The head of China National Cereals, Oils and Foodstuffs Corp, the country’s largest food trader, has committed to deploying resources and manpower along the Belt and Road Initiative routes over the next five years to help guarantee China’s food supply at home and to its key markets overseas.
The Silk Road Economic Belt and the 21st Century Maritime Silk Road initiatives were put forward by President Xi Jinping in 2013, with the purpose of rejuvenating the two ancient trading routes and further opening up the markets.
Ning Gaoning, chairman of COFCO, said even though the initiative is still in its early stages of development, it has strong implications for many nations along the routes that count on agriculture and international agribusiness cooperation.
Ning said many countries along the routes are key global grain producers, and that COFCO will continue to seek investment and cooperation opportunities with them over the next five years.
“Chinese agribusiness companies should be pioneers in advancing agricultural modernization. We cannot just rely on the old ways of expanding production,” said Ning.
“Only more flexible ‘going global’ strategies can ensure China’s food security, as well as meet the rising demand of some countries for high-protein and nutritious food.”
The latest data from the Washington-based International Food Policy Research Institute show that Russia, Ukraine and Kazakhstan, for instance, increased their share of the world’s total corn and wheat output in 2014 by 20 percent.
The institute also said the Association of Southeast Asian Nations, particularly Malaysia and Indonesia, account for 90 percent of the world’s palm oil, while Laos, Cambodia and Thailand produced 60 percent of global rice exports.
The central government’s latest agricultural policy has highlighted international cooperation, modernizing agriculture, and food safety as this year’s key industry priorities.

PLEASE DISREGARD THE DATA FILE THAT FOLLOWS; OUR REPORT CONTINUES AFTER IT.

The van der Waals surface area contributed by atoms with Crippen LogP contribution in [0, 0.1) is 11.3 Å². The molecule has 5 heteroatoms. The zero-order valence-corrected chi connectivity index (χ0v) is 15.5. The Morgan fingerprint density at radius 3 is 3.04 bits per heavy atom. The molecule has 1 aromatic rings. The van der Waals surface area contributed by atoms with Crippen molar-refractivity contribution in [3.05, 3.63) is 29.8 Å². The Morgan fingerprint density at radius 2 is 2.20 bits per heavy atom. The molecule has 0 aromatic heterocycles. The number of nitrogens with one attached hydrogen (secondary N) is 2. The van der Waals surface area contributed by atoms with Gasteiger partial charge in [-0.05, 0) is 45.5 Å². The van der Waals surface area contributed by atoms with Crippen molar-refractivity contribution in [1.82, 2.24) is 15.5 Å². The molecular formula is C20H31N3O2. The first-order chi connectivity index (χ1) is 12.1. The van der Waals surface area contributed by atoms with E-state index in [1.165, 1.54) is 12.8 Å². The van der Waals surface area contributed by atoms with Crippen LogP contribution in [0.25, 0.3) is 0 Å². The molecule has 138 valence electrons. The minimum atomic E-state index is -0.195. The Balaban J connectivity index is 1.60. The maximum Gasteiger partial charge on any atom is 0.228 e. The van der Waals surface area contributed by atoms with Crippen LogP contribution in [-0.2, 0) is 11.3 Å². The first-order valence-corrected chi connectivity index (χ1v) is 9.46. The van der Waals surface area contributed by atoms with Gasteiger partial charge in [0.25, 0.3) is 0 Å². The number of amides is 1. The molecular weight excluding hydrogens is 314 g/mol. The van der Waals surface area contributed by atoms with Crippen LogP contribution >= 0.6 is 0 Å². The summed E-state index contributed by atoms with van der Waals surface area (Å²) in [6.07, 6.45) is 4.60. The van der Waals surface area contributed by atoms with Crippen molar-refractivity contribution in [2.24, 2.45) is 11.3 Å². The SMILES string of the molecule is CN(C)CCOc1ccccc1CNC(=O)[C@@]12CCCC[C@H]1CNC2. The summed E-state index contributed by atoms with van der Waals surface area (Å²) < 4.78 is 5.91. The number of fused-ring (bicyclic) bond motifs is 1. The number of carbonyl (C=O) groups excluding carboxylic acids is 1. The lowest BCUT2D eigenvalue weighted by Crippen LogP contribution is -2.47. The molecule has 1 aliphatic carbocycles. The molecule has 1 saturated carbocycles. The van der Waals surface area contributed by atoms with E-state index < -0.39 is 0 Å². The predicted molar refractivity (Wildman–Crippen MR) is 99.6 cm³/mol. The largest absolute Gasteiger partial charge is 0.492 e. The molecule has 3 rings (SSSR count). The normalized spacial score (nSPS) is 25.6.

Last year, COFCO invested $1.5 billion for a 51 percent stake in the agribusiness operations of Hong Kong-based Noble Group, and reached agreement with the Netherlands-based agricultural and commodity trading group Nidera BV to acquire 51 percent of its stock, which will see a fully integrated value chain created between the companies.
The acquisitions mean COFCO now holds more than $70 billion of assets and has storage capacity of 15 million metric tons in more than 60 nations. Its total food processing capacity has reached 84 million metric tons and it is capable of shipping 44 million tons of agricultural products via various ports around the world.
Yu Xubo, president of COFCO, said the company is keen to continue building grain and other agricultural product supply chains, particularly with countries in the Black Sea regions and South America, the world’s two biggest grain-producing areas. He also said it is keen to open more import channels in North America.
“Assisted by favorable policies offered by various bilateral or multilateral free trade agreements such as the Regional Comprehensive Economic Partnership, the China-Australia, and China-New Zealand Free Trade Agreements, we will continue to seek more investment opportunities with countries along the Belt and Road,” said Yu.
Ding Lixin, a researcher at the Chinese Academy of Agricultural Sciences in Beijing, said agribusiness is a long-term industry and Chinese companies expanding overseas should pay close attention to brand building to minimize risk.
Considering national legal and political conditions and food safety standards are also crucial before deciding to invest in any country, said Ding.